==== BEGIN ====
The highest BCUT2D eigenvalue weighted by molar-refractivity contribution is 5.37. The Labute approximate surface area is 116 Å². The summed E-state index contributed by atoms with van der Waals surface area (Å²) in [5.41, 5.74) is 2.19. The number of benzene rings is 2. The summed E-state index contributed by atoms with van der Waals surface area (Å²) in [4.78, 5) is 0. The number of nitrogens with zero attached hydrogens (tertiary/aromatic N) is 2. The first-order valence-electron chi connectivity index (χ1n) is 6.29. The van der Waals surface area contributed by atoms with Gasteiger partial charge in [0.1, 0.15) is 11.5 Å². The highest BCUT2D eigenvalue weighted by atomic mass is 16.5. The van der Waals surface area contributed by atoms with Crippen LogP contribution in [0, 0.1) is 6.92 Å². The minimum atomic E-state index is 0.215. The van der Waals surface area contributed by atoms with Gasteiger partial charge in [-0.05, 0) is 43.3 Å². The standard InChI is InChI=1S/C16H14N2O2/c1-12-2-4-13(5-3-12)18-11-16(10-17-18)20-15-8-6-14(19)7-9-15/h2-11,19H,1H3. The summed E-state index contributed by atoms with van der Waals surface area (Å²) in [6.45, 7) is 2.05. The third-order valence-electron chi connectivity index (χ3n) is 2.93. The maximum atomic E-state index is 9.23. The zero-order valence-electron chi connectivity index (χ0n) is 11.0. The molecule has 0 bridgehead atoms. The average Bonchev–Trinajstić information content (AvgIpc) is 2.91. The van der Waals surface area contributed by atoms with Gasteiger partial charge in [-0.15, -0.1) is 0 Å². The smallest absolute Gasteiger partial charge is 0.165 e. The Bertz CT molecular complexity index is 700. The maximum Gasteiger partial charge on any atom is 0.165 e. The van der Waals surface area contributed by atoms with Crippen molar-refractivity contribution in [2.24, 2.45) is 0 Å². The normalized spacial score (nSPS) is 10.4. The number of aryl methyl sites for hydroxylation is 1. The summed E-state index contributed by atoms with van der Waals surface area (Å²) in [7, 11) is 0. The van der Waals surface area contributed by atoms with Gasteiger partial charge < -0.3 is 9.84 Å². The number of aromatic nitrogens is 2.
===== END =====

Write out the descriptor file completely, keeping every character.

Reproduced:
The highest BCUT2D eigenvalue weighted by molar-refractivity contribution is 5.37. The Labute approximate surface area is 116 Å². The summed E-state index contributed by atoms with van der Waals surface area (Å²) in [5.41, 5.74) is 2.19. The number of benzene rings is 2. The summed E-state index contributed by atoms with van der Waals surface area (Å²) in [4.78, 5) is 0. The number of nitrogens with zero attached hydrogens (tertiary/aromatic N) is 2. The first-order valence-electron chi connectivity index (χ1n) is 6.29. The van der Waals surface area contributed by atoms with Gasteiger partial charge in [0.1, 0.15) is 11.5 Å². The highest BCUT2D eigenvalue weighted by atomic mass is 16.5. The van der Waals surface area contributed by atoms with Crippen LogP contribution in [0, 0.1) is 6.92 Å². The minimum atomic E-state index is 0.215. The van der Waals surface area contributed by atoms with Gasteiger partial charge in [-0.05, 0) is 43.3 Å². The standard InChI is InChI=1S/C16H14N2O2/c1-12-2-4-13(5-3-12)18-11-16(10-17-18)20-15-8-6-14(19)7-9-15/h2-11,19H,1H3. The summed E-state index contributed by atoms with van der Waals surface area (Å²) in [6.45, 7) is 2.05. The third-order valence-electron chi connectivity index (χ3n) is 2.93. The maximum atomic E-state index is 9.23. The zero-order valence-electron chi connectivity index (χ0n) is 11.0. The molecule has 0 bridgehead atoms. The average Bonchev–Trinajstić information content (AvgIpc) is 2.91. The van der Waals surface area contributed by atoms with Gasteiger partial charge in [-0.15, -0.1) is 0 Å². The smallest absolute Gasteiger partial charge is 0.165 e. The Bertz CT molecular complexity index is 700. The maximum Gasteiger partial charge on any atom is 0.165 e. The van der Waals surface area contributed by atoms with Crippen molar-refractivity contribution in [2.24, 2.45) is 0 Å². The normalized spacial score (nSPS) is 10.4. The number of aryl methyl sites for hydroxylation is 1. The summed E-state index contributed by atoms with van der Waals surface area (Å²) in [7, 11) is 0. The van der Waals surface area contributed by atoms with Gasteiger partial charge < -0.3 is 9.84 Å². The number of aromatic nitrogens is 2.